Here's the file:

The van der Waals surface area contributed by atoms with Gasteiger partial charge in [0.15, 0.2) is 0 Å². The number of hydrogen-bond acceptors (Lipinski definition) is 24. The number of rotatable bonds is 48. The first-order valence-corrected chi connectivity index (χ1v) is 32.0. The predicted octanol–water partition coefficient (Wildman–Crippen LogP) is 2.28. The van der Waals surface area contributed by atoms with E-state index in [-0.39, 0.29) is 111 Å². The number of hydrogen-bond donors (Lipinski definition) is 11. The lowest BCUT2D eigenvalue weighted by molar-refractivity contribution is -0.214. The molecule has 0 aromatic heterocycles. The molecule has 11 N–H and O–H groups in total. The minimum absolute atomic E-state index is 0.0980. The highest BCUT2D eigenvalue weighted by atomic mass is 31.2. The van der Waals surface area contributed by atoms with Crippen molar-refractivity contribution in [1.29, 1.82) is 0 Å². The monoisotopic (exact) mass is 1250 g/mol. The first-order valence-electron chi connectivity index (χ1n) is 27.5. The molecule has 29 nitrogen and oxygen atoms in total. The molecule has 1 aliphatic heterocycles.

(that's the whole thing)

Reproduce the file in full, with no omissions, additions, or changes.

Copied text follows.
The van der Waals surface area contributed by atoms with Gasteiger partial charge in [0.15, 0.2) is 0 Å². The number of hydrogen-bond acceptors (Lipinski definition) is 24. The number of rotatable bonds is 48. The first-order valence-corrected chi connectivity index (χ1v) is 32.0. The predicted octanol–water partition coefficient (Wildman–Crippen LogP) is 2.28. The van der Waals surface area contributed by atoms with E-state index in [-0.39, 0.29) is 111 Å². The number of hydrogen-bond donors (Lipinski definition) is 11. The lowest BCUT2D eigenvalue weighted by molar-refractivity contribution is -0.214. The molecule has 0 aromatic heterocycles. The molecule has 11 N–H and O–H groups in total. The minimum absolute atomic E-state index is 0.0980. The highest BCUT2D eigenvalue weighted by atomic mass is 31.2. The van der Waals surface area contributed by atoms with Crippen molar-refractivity contribution in [1.29, 1.82) is 0 Å². The monoisotopic (exact) mass is 1250 g/mol. The first-order valence-electron chi connectivity index (χ1n) is 27.5. The molecule has 29 nitrogen and oxygen atoms in total. The molecule has 1 aliphatic heterocycles.